The fast, pacy action of the market gives the lie to the fact that trading is essentially a trip for those who are patient. Those who can endure will endure. Those who can't will skulk off and console themselves with the war stories their diminished war chest has bought them. The patient can wait. They understand that the waiting is the work. Most lives are centred around waiting for, relationships, money, fulfillment, Godot? The rapid growth of online daytrading is an act of vengeance on waiting. It releases us from the tyranny of postponement. It allows us to "just do". Masters of the mouse, we channel the energies of that we have not yet achieved through our index finger to a screen of flashing numbers. For some, the ability to express themselves in such an unfettered way, free from the constraints ordinarily imposed on them by work, family and society the inevitable financial loss is a price willingly paid.

The market is a melting pot where ambition and expectation jostle with the statistical certainty that most will lose ,a place where intensity of feeling is experienced[and sought]. The money on the line parameters of real time trading heighten the emotional charge in rough proportion to the time frames being traded. The active day trader roller coasts through more scenarios than a swing trader. Each to their own, be comfortable with your choice.

Psychology itself, like trading, is a speculative activity. It can only seek to persuade, to suggest. It is a commitment to understand things rather than an exact science. However, continued observation of our market behaviour can give us clues as to the repeating patterns of loss inducing behaviours that snare us. Given that the numbers on your screen become a significant part of the daily environment that you interact with it may be useful to be aware of the qualities and predispositions in yourself that you bring to this "relationship".

Perhaps a psychoanalyst would view market behaviour that proves unrewarding in a regressive context ,pointing towards the unexpressed, hidden maelstrom of the unconscious as the money losing culprit. A more humanistically oriented psychologist would focus on what the market represents for you, what you need from it and what it offers you on a non financial level.

We are made of many parts, disparate energies that rub together all in search of recognition, approval, redemption. In my work as a trading coach I use several techniques to facilitate an understanding of the ways we can undermine our efforts to be successful. Sub personalities, from Psychosynthesis, develop and crystallise around particular traits or predispositions that we have within and can act as energetic diversions from the whole self. They clamour for expression, for the daylight of awarenesss.

They are a model, a map, neither inherently good or bad, but in terms of the market we could define, for simplicity's sake, the seven deadly sub personalities that will inhibit our chances of success.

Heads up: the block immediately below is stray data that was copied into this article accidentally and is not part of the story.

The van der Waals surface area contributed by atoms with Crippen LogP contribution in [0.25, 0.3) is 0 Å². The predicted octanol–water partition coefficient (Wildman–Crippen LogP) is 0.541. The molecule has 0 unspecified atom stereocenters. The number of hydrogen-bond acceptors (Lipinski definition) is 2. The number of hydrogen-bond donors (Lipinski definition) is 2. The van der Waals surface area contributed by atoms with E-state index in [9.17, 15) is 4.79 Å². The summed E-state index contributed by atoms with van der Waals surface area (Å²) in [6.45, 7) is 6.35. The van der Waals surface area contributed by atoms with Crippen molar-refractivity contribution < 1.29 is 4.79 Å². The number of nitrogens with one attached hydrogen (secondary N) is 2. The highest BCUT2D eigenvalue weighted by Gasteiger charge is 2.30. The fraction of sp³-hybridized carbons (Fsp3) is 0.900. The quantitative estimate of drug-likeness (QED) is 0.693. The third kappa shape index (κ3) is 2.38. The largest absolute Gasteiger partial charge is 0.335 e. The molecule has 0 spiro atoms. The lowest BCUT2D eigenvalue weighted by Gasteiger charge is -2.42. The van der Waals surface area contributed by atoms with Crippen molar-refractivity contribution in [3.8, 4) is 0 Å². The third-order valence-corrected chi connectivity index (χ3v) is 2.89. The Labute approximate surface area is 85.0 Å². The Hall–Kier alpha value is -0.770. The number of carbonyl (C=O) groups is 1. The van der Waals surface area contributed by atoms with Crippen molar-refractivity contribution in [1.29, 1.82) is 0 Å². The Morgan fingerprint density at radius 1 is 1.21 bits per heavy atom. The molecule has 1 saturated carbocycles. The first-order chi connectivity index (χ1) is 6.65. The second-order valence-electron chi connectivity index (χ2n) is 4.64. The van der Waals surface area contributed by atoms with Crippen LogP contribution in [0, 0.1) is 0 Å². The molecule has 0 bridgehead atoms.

Trigger Happy Terry loves the process of trading but only in as much as it distracts him from the work he needs to do on himself. He convinces himself that by sitting in front of the screen all day long he will become a great trader. He's a scalper, frightened to run his winners ,impatient, anxious and underconfident. He's obsessive/compulsive, destined for a hard landing or at best a poor hourly rate of return for long, stress filled days.

Fatalistic Fred sometimes rationalises his poor trading results as being the will of God or a higher power that actually has a slightly more glorious destiny in wait for him. His fatalistic approach doesn't permit him to ask any hard questions. He doesn't take responsibility for himself and he doesn't want to. He deludes himself into thinking he has learned to follow the market. His pseudo humility masks a frightened ego afraid of hard work.

Thrill seeker Phil is an adrenaline junkie who looks to the action of the market to fill a void in his life he dare not look at. He will trade bigger size than his account warrants and relish the addictive rush that accompanies this. Perhaps the market is his Mistress who always gives him what he needs .He probably doesn't have much of a life outside trading.

Get even Steven brings a crowd of unresolved grudges to the market. He gets hurt and seeks retribution, believes in Old Testament justice. He can't/won't admit defeat, he clings so tenaciously to his sense of personal woundedness. He makes a reasonably quick, undignified exit from the market and adds it to the long list of things that have betrayed him.

Kamikaze Kevin takes huge risks as a way of defining himself in the mould of the hero he considers himself to be. A double or quits swashbuckling romantic, he can't be troubled to practice the pragmatism that may ensure his trading survival. The man/boy who refuses to be tamed, he is assisted by the market in his quest for a spectacular wipeout.

Paralysed Pete can't get into good trades or out of bad ones. He sees plenty of good opportunities but can't pull the trigger. Frozen, overwhelmed by doubt and a sense of his worthlessness he hasn't made the big decisions about what he really wants from his life. Makes himself feel ok by rationalising that he has learned to be cautious .The market slowly grinds him down and spits him out in little pieces.

Histrionic Harry is the control freaks alter ego. When he is forced to relinquish his tight grip because? trading his plan? kickstarts a turbulence he is completely unprepared for he becomes bewildered and throws tantrums.